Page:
Until one day, we received a call she had been urgently hospitalized and she was under intravenous morphine. My mother and I reached her the next day from Italy to Bangkok on the first available flight. I found her in the hospital immobilized and unable to move, and unable to bring and hold the phone to her ear. A hardship of pain prevented her from even smiling at us. A local neurosurgeon intended to perform surgery to the spine with the possible risk of paralysis. Immediately, I sent her exams for a second, third, and fourth opinion. I was scared she would undergo a surgery. Indeed all other opinions suggested her nerve was very inflamed and she needed to rest and they recommended no surgery at this time. So we all came back to Italy for a period of 4 months as she was on sick leave. But since then, it has been an infinite series of medical specialists and continuous treatments.
She had to work and managed rests in between. She used a wheelchair and hired a driver so she could lie in the back seat of the car until she arrived at the office – and when she took taxis, she would have to lie down flat. However, the pain became unbearable. She was later assigned to Cambodia in 2010, an office virtually left to itself, which I had heard had closed down indefinitely. It was not an easy destination for a disabled person with debilitating pain conditions. She accepted and tried all medical treatments, including pharmacotherapy that saw her intoxicated, but the pain never. The pain worsened. She went through more tests and hospitalization and finally received a diagnosis of Fibromyalgia. She was treated with different painkillers.
While in the hospital, her post was cut and she was fired – despite the fact that she regularly provided the medical reports to her responsible superiors and related offices. I know very well how many specialists we accompanied her to see, and appointments we took for her over the years, and the very many medical reports and certificates I have scanned for her to submit, and how many times I saw her crying, lying down on the floor or in bed – in the dark and unable to move. Pain continues.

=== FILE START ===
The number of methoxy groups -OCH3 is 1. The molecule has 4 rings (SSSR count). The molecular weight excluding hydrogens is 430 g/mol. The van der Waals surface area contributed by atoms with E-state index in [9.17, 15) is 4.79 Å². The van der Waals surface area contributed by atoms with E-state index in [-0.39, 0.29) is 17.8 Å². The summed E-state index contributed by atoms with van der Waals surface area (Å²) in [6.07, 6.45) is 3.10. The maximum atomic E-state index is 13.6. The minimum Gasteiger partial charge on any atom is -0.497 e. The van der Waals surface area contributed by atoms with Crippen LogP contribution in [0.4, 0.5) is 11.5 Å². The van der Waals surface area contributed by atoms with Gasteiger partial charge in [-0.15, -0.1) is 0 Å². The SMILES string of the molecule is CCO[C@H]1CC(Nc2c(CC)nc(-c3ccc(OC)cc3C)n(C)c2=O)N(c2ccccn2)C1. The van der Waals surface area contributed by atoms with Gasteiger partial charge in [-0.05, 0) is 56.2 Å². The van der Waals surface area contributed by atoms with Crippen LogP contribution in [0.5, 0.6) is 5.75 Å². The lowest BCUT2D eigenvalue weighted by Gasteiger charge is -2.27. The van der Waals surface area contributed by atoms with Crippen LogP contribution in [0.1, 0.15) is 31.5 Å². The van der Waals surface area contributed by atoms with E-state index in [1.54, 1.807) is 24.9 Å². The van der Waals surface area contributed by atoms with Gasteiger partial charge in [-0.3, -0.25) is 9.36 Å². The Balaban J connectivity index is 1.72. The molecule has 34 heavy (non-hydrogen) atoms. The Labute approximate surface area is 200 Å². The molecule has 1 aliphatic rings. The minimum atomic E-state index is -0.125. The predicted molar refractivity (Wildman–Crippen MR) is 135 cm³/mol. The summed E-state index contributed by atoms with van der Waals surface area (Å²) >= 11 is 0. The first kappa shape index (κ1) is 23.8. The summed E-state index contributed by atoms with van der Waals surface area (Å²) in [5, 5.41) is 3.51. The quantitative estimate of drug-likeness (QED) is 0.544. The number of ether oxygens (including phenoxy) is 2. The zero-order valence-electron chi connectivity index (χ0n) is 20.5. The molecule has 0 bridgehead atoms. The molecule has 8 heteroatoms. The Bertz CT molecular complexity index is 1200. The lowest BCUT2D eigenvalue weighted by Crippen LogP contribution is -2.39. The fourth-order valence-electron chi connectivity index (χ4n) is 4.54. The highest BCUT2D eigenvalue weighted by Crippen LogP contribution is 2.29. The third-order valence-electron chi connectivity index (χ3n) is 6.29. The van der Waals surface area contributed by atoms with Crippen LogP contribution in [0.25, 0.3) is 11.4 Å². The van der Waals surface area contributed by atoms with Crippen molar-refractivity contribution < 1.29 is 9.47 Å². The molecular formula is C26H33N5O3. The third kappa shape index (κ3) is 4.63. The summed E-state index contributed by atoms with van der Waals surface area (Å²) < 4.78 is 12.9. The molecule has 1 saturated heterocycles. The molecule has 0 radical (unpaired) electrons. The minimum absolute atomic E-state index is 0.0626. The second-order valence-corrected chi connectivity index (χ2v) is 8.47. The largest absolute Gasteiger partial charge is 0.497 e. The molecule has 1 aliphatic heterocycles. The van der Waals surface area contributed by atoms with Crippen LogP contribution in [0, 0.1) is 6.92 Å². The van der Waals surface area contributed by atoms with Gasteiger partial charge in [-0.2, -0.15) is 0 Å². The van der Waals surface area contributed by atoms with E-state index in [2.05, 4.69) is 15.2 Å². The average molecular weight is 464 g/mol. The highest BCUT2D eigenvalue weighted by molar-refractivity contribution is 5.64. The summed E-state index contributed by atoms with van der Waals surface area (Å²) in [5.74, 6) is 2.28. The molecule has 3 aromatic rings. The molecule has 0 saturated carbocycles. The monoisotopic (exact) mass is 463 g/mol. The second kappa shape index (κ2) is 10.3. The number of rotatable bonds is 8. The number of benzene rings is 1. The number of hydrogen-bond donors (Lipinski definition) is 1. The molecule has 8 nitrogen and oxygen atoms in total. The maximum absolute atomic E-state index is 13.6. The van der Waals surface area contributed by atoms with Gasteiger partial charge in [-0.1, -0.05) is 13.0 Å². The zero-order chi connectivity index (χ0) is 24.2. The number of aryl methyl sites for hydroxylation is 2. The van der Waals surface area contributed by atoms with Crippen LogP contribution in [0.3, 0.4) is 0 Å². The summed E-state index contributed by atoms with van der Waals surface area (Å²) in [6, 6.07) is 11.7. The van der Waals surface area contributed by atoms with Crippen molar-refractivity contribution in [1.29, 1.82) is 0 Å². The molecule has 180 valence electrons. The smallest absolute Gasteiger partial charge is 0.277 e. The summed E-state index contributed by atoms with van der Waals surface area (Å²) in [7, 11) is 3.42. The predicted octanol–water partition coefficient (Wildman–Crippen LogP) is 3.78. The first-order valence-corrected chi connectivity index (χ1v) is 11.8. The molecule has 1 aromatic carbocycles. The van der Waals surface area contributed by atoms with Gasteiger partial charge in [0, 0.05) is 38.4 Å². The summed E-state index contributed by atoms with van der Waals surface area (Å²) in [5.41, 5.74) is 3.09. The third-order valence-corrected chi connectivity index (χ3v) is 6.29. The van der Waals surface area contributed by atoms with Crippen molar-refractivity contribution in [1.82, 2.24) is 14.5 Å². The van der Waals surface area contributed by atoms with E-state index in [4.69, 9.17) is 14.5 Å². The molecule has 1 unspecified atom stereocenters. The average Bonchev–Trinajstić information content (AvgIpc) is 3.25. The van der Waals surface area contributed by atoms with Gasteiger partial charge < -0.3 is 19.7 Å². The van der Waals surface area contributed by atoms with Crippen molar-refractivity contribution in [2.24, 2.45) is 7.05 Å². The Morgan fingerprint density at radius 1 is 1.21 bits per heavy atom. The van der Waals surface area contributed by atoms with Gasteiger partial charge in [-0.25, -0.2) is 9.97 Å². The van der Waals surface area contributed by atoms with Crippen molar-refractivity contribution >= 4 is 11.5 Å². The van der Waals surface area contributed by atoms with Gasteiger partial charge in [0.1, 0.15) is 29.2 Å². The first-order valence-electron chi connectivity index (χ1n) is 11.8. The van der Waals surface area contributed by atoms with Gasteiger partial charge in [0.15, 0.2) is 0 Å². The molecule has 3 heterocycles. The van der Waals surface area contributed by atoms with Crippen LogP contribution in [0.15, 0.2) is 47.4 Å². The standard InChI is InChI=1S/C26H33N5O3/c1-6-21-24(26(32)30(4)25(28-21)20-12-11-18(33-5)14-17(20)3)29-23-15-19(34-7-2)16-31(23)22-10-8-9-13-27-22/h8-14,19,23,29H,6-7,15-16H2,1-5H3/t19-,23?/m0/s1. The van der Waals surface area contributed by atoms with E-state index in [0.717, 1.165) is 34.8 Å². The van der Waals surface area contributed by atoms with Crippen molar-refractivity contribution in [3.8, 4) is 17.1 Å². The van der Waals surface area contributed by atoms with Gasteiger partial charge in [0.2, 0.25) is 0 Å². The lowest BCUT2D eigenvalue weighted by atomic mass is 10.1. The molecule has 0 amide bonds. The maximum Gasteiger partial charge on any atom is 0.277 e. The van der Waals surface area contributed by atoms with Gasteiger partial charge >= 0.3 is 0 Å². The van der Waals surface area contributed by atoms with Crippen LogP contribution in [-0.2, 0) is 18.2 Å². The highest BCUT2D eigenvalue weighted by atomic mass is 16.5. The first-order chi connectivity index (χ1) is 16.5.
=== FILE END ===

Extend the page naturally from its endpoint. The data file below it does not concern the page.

My sister has fought to do good for others. To find out that the UN totally undermined the most basic human rights of its staff is an extremely sad discovery, more than the handicap she suffered. For the UN to deny her the recognition for injury in the line of duty, and to deny her disability for such irreversible disease, is more excruciatingly shocking.
The UN should have protected her health beforehand, but nobody did anything. And now the UN does not intend to support her after she dedicated her life to the organization. In all frankness, in the UN we discovered an environment, people, and colleagues who are all afraid to testify on Sonia’s current health status, when they all saw her with their own eyes – lying down on the floor from extreme pain. They are all afraid to tell the truth, out for fear, as they later confidentially told her in private. And this is why the UN should continue its reform, inclusive to its employees who highly risk falling sick for obvious reasons – working in such unhealthy environments. With extreme sadness, the UN badly expels its most precious staff – people like Sonia, who dedicated her life to its supposedly noble mission.”
Sadly, her painful ordeal is still ongoing, with no end in sight.
Fila Paragas is a former UN/WHO officer. She wrote her illness memoir after her long suffering from chronic pain conditions from a minor bone fracture in the foot and her efforts for recognition of Complex Regional Pain Syndrome (CRPS), by her former employer, the World Health Organization (WHO) in Geneva, Switzerland. Her memoir recounted her long journey with the medical community to reflect the poor knowledge of pain by those involved. Her E-book is on Amazon Kindle. For more on the book and the author, click here.